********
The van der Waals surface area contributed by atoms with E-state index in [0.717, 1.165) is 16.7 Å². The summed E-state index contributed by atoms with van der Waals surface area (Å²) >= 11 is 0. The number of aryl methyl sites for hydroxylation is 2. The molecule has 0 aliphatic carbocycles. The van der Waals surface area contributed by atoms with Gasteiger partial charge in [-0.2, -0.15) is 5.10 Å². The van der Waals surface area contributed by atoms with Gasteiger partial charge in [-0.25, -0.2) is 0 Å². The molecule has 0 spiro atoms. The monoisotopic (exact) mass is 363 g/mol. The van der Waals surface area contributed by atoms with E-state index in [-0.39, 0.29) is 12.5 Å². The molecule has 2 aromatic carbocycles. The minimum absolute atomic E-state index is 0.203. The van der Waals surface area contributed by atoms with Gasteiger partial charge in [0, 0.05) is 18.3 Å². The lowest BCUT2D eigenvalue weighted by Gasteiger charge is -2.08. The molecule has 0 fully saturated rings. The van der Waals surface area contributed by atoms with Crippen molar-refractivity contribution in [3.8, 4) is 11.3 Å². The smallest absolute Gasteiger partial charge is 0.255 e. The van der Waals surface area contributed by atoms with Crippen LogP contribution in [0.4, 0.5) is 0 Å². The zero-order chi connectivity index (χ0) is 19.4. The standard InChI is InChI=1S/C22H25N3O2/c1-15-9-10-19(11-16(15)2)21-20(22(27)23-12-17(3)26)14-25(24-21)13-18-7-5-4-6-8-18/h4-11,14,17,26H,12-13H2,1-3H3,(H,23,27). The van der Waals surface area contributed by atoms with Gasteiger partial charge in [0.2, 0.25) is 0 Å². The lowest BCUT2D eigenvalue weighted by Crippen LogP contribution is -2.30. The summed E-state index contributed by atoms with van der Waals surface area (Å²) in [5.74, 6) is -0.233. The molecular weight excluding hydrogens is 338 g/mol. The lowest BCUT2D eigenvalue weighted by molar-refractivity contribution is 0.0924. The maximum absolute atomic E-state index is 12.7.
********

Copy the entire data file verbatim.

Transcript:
The van der Waals surface area contributed by atoms with E-state index in [0.717, 1.165) is 16.7 Å². The summed E-state index contributed by atoms with van der Waals surface area (Å²) >= 11 is 0. The number of aryl methyl sites for hydroxylation is 2. The molecule has 0 aliphatic carbocycles. The van der Waals surface area contributed by atoms with Gasteiger partial charge in [-0.2, -0.15) is 5.10 Å². The van der Waals surface area contributed by atoms with Gasteiger partial charge in [-0.25, -0.2) is 0 Å². The molecule has 0 spiro atoms. The monoisotopic (exact) mass is 363 g/mol. The van der Waals surface area contributed by atoms with E-state index in [-0.39, 0.29) is 12.5 Å². The molecule has 2 aromatic carbocycles. The minimum absolute atomic E-state index is 0.203. The van der Waals surface area contributed by atoms with Gasteiger partial charge in [0, 0.05) is 18.3 Å². The lowest BCUT2D eigenvalue weighted by Gasteiger charge is -2.08. The molecule has 0 fully saturated rings. The van der Waals surface area contributed by atoms with Crippen molar-refractivity contribution in [3.8, 4) is 11.3 Å². The smallest absolute Gasteiger partial charge is 0.255 e. The van der Waals surface area contributed by atoms with Crippen LogP contribution in [0.4, 0.5) is 0 Å². The zero-order chi connectivity index (χ0) is 19.4. The standard InChI is InChI=1S/C22H25N3O2/c1-15-9-10-19(11-16(15)2)21-20(22(27)23-12-17(3)26)14-25(24-21)13-18-7-5-4-6-8-18/h4-11,14,17,26H,12-13H2,1-3H3,(H,23,27). The van der Waals surface area contributed by atoms with Gasteiger partial charge in [0.2, 0.25) is 0 Å². The lowest BCUT2D eigenvalue weighted by Crippen LogP contribution is -2.30. The summed E-state index contributed by atoms with van der Waals surface area (Å²) in [5.74, 6) is -0.233. The molecular weight excluding hydrogens is 338 g/mol. The lowest BCUT2D eigenvalue weighted by molar-refractivity contribution is 0.0924. The maximum absolute atomic E-state index is 12.7.